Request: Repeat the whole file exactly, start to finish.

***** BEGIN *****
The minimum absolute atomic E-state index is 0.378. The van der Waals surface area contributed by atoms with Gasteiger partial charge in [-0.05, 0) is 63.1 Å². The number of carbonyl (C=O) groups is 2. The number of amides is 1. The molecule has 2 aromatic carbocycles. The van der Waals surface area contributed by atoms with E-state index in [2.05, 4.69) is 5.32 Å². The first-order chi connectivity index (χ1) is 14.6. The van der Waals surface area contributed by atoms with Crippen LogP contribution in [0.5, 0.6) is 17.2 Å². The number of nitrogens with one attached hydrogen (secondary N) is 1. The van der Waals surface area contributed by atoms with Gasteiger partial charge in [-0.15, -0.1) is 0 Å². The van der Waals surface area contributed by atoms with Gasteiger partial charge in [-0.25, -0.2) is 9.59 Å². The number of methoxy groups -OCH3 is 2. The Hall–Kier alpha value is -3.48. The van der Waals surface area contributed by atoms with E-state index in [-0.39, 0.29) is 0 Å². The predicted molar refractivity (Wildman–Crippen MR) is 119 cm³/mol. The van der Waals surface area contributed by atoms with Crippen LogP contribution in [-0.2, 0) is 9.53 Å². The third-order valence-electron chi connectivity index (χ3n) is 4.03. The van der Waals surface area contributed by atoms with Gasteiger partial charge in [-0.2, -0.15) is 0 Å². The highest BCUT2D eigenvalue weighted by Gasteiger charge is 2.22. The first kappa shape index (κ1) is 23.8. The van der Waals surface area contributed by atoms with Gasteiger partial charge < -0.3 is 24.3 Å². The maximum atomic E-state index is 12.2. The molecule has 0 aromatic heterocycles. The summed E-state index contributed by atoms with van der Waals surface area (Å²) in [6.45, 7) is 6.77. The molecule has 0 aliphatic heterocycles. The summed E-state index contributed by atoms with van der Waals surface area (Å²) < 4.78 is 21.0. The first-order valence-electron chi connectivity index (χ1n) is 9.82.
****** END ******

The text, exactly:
The minimum absolute atomic E-state index is 0.378. The van der Waals surface area contributed by atoms with Gasteiger partial charge in [-0.05, 0) is 63.1 Å². The number of carbonyl (C=O) groups is 2. The number of amides is 1. The molecule has 2 aromatic carbocycles. The van der Waals surface area contributed by atoms with E-state index in [2.05, 4.69) is 5.32 Å². The first-order chi connectivity index (χ1) is 14.6. The van der Waals surface area contributed by atoms with Crippen LogP contribution in [0.5, 0.6) is 17.2 Å². The number of nitrogens with one attached hydrogen (secondary N) is 1. The van der Waals surface area contributed by atoms with Gasteiger partial charge in [-0.15, -0.1) is 0 Å². The van der Waals surface area contributed by atoms with Gasteiger partial charge in [-0.25, -0.2) is 9.59 Å². The number of methoxy groups -OCH3 is 2. The Hall–Kier alpha value is -3.48. The van der Waals surface area contributed by atoms with E-state index in [-0.39, 0.29) is 0 Å². The predicted molar refractivity (Wildman–Crippen MR) is 119 cm³/mol. The van der Waals surface area contributed by atoms with Crippen LogP contribution in [-0.2, 0) is 9.53 Å². The third-order valence-electron chi connectivity index (χ3n) is 4.03. The van der Waals surface area contributed by atoms with Gasteiger partial charge in [-0.2, -0.15) is 0 Å². The highest BCUT2D eigenvalue weighted by Gasteiger charge is 2.22. The first kappa shape index (κ1) is 23.8. The van der Waals surface area contributed by atoms with Gasteiger partial charge < -0.3 is 24.3 Å². The maximum atomic E-state index is 12.2. The molecule has 0 aromatic heterocycles. The summed E-state index contributed by atoms with van der Waals surface area (Å²) in [6.45, 7) is 6.77. The molecule has 0 aliphatic heterocycles. The summed E-state index contributed by atoms with van der Waals surface area (Å²) < 4.78 is 21.0. The first-order valence-electron chi connectivity index (χ1n) is 9.82.